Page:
Our previous study demonstrated that increased ratio of VEGFA165/VEGFA121 was in proportion to impairment of microvessels. In the present study, 7-d PN treatment reduced serum concentrations of VEGFA165 and VEGFA121 and the ratio of VEGFA165/VEGFA121, and attenuated impairment of microvessels compared with the colitis groups. PN down-regulated the expression of MPO and HIF-1α while up-regulating the expression of SOD in colonic mucosa. These findings demonstrate that PN attenuates hypoxia and oxidative stress in colonic mucosa. The changes in VEGFA isoforms, HIF-1α, MPO and SOD were dose dependent. The effects of medium and high doses were superior to those of low dose, but there were no significant differences between the medium and high doses. This suggested that the effects of PN reached a plateau when the dose was increased to a certain value. The optimal dose of PN is 1.0 g/kg for treating experimental colitis in rats.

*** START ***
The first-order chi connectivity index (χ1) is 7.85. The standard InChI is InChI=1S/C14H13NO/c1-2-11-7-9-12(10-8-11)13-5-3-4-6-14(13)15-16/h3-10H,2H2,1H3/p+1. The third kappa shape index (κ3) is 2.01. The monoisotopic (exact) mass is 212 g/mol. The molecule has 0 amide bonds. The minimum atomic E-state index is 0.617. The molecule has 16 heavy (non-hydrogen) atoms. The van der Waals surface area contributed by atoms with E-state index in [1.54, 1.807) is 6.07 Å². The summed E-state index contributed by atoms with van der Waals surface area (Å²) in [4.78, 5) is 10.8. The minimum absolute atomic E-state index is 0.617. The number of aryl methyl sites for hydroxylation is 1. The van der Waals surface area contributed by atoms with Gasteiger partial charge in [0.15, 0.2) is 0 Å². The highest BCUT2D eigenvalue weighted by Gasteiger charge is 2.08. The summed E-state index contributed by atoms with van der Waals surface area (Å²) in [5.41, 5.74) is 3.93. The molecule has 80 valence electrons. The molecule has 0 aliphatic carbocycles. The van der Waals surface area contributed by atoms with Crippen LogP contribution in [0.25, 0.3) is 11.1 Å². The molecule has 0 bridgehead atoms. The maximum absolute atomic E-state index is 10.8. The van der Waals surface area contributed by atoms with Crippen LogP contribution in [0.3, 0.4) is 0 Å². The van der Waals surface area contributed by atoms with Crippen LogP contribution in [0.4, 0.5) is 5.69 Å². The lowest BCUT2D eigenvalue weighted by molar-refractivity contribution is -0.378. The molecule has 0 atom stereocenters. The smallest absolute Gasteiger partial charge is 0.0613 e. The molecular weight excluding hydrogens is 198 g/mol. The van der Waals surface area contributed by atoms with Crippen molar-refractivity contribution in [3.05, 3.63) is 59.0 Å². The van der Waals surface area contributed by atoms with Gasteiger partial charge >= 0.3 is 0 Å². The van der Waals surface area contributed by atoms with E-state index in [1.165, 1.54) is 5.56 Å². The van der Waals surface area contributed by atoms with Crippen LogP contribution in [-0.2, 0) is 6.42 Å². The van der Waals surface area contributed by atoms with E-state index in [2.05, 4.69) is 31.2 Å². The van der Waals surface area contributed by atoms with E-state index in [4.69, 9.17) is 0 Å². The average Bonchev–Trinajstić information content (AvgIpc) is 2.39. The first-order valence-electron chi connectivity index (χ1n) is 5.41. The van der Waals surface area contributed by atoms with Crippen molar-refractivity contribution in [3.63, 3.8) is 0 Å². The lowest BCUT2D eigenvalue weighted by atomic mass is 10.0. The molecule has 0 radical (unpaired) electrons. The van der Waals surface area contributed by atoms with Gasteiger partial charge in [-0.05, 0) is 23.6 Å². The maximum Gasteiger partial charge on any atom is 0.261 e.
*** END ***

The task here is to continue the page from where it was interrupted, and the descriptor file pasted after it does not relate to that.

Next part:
In summary, PN is promising in UC treatment. It could improve hypoxia and relieve oxidative stress in the colon, attenuate vessel impairment and/or promote angiogenesis, and finally promote repair of colonic mucosa. Early use of PN at an optimal dose might yield better efficacy. However, there are still some unresolved problems in the present study that need further study. For example, what is the real effective component in PN for UC treatment? What are the mechanisms of PN attenuating oxidative stress and regulating angiogenesis? These are important questions for using PN for treatment of UC and warrant exploration in future studies.